Much of medieval Europe was built without the architects knowing how to divide. According to historian Guy Beaujouan, there weren’t more than 5 people in Europe before the 13th century that knew long division. There were no structural engineers. There were only heuristics and rules of thumb that builders had amassed by trial and error over the decades. Their buildings largely still stand today.

French astronomer Le Verrier postulated the existence of Nepture simply based on his observations of other planet’s movements and Neptune’s effect on their ellipses. When someone finally visually spotted Neptune, he reportedly wouldn’t even look, so sure of his calculations.

Taleb once tried to make a list of all the drugs that have been discovered by serendipity rather than researchers specifically trying to develop a drug for a particular ailment.  He stopped because the list got too long. Instead it’s easier just to talk about the very few that have been created through research with a specific goal. They are mainly AZT and AIDS drugs.

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The natural selection of an idea

Taleb’s new book Antifragile has an awesome passage that efficiently explains the idea of why there is so much knowledge in the natural world (like mystic medicine or truisms/rules of thumb that have been passed on from generation to generation). 

It’s the idea that when there were so many small tribes across the lands, they were all like little testing pots of explanations or remedies for things. They may have thought that some plants cured some ailment but in reality they had no idea why. We are wired to see patterns even in random noise, which allows us to identify patterns early on, using little information. We err on the side of early recognition, not assured accuracy.

And so it were the tribes that got things right (via what was mostly trial and error, though they thought they were recognizing patterns, most of time which were non-existent) that did better than those that didn’t.

It’s not that ideas experience natural selection. It’s that the people carrying good ideas do better than their neighbours and so over time will accumulate knowledge and reproduce more. It’s a beautiful example of natural knowledge gained through trial and error. And Taleb speaks to it wonderfully.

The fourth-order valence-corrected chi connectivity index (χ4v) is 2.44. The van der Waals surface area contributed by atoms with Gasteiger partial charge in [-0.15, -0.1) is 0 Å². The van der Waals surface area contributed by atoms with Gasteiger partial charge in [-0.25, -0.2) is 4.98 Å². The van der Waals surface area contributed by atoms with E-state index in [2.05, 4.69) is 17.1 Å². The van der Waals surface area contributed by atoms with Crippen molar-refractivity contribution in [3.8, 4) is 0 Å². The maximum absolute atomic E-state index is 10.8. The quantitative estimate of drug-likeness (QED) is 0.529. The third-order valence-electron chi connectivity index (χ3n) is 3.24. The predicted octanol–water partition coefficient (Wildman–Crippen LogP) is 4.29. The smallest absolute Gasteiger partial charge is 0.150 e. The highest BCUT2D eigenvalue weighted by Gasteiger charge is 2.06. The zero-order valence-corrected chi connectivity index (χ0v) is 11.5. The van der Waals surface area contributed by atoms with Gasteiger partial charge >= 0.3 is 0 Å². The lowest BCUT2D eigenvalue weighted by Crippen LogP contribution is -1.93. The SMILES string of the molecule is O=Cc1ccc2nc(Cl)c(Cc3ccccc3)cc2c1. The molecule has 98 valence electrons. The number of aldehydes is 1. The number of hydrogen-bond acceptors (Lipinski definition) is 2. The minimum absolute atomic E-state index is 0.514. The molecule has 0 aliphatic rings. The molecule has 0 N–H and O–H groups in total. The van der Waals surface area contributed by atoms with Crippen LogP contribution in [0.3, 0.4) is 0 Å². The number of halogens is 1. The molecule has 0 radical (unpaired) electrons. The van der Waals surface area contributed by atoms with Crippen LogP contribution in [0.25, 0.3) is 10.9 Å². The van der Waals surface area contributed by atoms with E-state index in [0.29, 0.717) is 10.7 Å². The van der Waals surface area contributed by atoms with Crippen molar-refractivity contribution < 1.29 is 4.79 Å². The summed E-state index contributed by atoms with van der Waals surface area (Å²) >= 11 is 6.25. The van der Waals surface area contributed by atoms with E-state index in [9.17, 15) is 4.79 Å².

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Taleb – you didn’t speak well of it, but you did the same without acknowledging it

I actually believe a lot of what Taleb talks about. But there’s an interesting aspect to the position he holds about the world.

In one of his previous books (it doesn’t really matter which one, but if you’re really anal and wanna fight ‘boot it, I’ll find it), he states that one of the ways that you can be a ‘not-wrong predictor’ is by predicting that something will eventually happen but just hasn’t yet come to pass. Therefore you can continue to say “Oh, I’m still right, it just hasn’t yet happened.”

Well a continuation of this idea is to say something has certain characteristics, while being able to continue to argue that she or he is correct even though the thing hasn’t displayed those given characteristics, yet. In Taleb’s case, this comes to pass in his determination of some systems as fragile even though they haven’t yet collapsed. And one cannot argue with him because he can simply say that they haven’t done so, yet.

It would be nice to see Taleb at least make acknowledgement of these characterizations. Since they are so similar to an idea which his previous writing didn’t seem to cast in such a wonderful light.